- Filter backwash water treatment options
- Authors: S. Arendze; M. Sibiya
Abstract: Filtration acts as the final step in the removal of suspended matter and protozoa. The accumulated residue is removed during the backwash process and any subsequent recycling of filter backwash water could potentially re-introduce these contaminants into the main treatment process. By separating the filter backwash water from the main treatment process, factors that could interfere with the integrity of the primary treatment barriers, will be eliminated. Treatment and recovery of the filter backwash water would be beneficial in terms of water reuse, by replacing a proportion of the freshwater demand. The aim of this study was to investigate possible treatment options for the filter backwash water at Rand Water. Treatment options for filter backwash water treatment plants usually consist of a solids removal process and a disinfection process. Three solid removal processes for filter backwash water from Rand Water's filtration systems were selected for testing on an experimental basis: (1) sedimentation without flocculation, (2) sedimentation with flocculation, and (3) dissolved air flotation with flocculation. Flocculation with sedimentation produced the best results when compared to the other two treatment options evaluated. It is a simple and effective option for the treatment of filter backwash water.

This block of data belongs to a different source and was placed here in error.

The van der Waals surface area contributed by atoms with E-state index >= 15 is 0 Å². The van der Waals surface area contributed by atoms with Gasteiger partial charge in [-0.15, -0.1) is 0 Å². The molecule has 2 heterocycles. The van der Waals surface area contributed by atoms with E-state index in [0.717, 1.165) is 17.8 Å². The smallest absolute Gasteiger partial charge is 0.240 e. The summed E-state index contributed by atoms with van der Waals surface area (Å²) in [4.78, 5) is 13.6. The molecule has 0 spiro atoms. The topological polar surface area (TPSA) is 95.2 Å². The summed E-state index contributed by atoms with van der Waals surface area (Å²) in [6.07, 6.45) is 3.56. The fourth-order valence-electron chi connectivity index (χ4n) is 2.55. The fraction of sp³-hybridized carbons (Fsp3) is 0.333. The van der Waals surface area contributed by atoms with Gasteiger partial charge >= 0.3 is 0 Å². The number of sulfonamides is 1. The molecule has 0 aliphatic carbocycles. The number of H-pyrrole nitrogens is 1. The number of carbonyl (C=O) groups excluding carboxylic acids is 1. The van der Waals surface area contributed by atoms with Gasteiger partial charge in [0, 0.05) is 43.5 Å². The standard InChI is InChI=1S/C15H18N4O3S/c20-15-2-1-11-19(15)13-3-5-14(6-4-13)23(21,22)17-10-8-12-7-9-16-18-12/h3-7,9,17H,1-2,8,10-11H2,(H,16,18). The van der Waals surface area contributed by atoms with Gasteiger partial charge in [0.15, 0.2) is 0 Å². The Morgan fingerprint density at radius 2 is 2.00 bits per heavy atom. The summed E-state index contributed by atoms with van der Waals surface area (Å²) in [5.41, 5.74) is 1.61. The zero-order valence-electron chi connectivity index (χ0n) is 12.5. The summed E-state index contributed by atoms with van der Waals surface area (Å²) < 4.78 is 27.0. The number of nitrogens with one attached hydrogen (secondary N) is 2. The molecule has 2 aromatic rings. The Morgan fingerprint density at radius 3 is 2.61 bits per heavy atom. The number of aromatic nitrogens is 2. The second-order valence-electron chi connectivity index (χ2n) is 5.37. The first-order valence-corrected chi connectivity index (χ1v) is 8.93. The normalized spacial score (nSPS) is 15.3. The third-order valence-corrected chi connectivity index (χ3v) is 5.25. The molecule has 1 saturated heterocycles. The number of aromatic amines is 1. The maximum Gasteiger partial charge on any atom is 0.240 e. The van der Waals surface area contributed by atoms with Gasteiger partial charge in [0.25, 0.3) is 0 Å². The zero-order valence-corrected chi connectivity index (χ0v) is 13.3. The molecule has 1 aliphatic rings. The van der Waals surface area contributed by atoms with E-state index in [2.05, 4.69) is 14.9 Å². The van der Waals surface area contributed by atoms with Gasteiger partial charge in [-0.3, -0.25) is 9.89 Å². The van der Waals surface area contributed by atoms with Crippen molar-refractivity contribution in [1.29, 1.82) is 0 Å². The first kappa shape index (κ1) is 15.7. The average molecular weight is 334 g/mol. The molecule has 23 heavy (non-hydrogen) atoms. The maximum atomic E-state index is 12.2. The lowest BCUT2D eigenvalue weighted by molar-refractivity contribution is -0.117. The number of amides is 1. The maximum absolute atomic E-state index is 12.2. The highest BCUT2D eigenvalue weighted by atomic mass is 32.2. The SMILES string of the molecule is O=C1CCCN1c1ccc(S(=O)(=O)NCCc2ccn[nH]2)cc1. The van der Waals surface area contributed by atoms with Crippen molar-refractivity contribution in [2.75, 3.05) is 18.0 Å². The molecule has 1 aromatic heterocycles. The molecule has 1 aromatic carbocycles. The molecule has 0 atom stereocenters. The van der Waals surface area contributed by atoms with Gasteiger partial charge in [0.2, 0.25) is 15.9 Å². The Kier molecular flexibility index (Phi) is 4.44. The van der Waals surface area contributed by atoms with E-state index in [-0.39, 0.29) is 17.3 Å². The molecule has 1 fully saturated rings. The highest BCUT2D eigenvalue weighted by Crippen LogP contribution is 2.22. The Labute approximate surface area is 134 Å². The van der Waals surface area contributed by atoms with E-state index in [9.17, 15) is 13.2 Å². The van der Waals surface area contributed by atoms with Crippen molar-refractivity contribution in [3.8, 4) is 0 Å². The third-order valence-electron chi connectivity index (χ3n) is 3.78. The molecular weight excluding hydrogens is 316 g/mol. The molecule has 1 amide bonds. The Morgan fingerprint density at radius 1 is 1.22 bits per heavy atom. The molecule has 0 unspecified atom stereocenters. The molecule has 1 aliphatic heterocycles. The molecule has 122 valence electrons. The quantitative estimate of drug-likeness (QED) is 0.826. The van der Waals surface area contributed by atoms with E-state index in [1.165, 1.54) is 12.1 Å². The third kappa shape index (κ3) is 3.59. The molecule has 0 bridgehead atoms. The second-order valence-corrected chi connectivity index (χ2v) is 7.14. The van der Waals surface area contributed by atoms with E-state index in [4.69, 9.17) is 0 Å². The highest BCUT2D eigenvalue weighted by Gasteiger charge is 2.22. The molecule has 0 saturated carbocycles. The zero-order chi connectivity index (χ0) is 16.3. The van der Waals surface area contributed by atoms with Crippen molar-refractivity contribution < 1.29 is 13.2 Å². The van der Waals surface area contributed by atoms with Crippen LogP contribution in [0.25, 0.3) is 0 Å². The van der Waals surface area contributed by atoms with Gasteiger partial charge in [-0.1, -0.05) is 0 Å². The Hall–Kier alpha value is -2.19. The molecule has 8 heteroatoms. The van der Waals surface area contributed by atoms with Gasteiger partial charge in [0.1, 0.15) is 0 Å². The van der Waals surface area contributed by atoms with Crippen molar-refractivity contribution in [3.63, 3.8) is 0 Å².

- The use of treated wastewater and fertigation in greenhouse pepper crop as
affecting growth and fruit quality
- Authors: Eleni Dagianta; Dimitrios Goumas, Thrassyvoulos Manios Nikos Tzortzakis
Abstract: The performance and suitability of tertiary treated wastewater (TW) and/or fertigation (F) in pepper plants were studied over a 4-month period in greenhouse conditions. Four treatments were used consisting of (1) water, (2) water + F, (3) TW, and (4) TW + F. The F and/or TW application increased plant height and plant biomass compared with the control plants (irrigated with water) while no differences were observed in the number of leaves produced. Plants grown with TW + F were thicker than control plants. The addition of F increased fruit number in both water and TW, which resulted in increased plant yield and fruit marketability for the water application but decreased mean fruit weight for TW application. The application of TW increased fruit total soluble solids but decreased fruit firmness whereas adding F, these changes were normalized. The F and/or TW application reduced fruit total phenolics, fruit acidity, and fruit length but not fruit diameter. No differences were observed in fruit dry matter content, fruit color/lightness (a, b, and L value). Bacteria (total coliform and Escherichia coli) units on the fruits did not differ among the treatments. The results indicate that wastewater may act as an alternative means of irrigation if following strict safety aspects while the fertigation acted beneficially.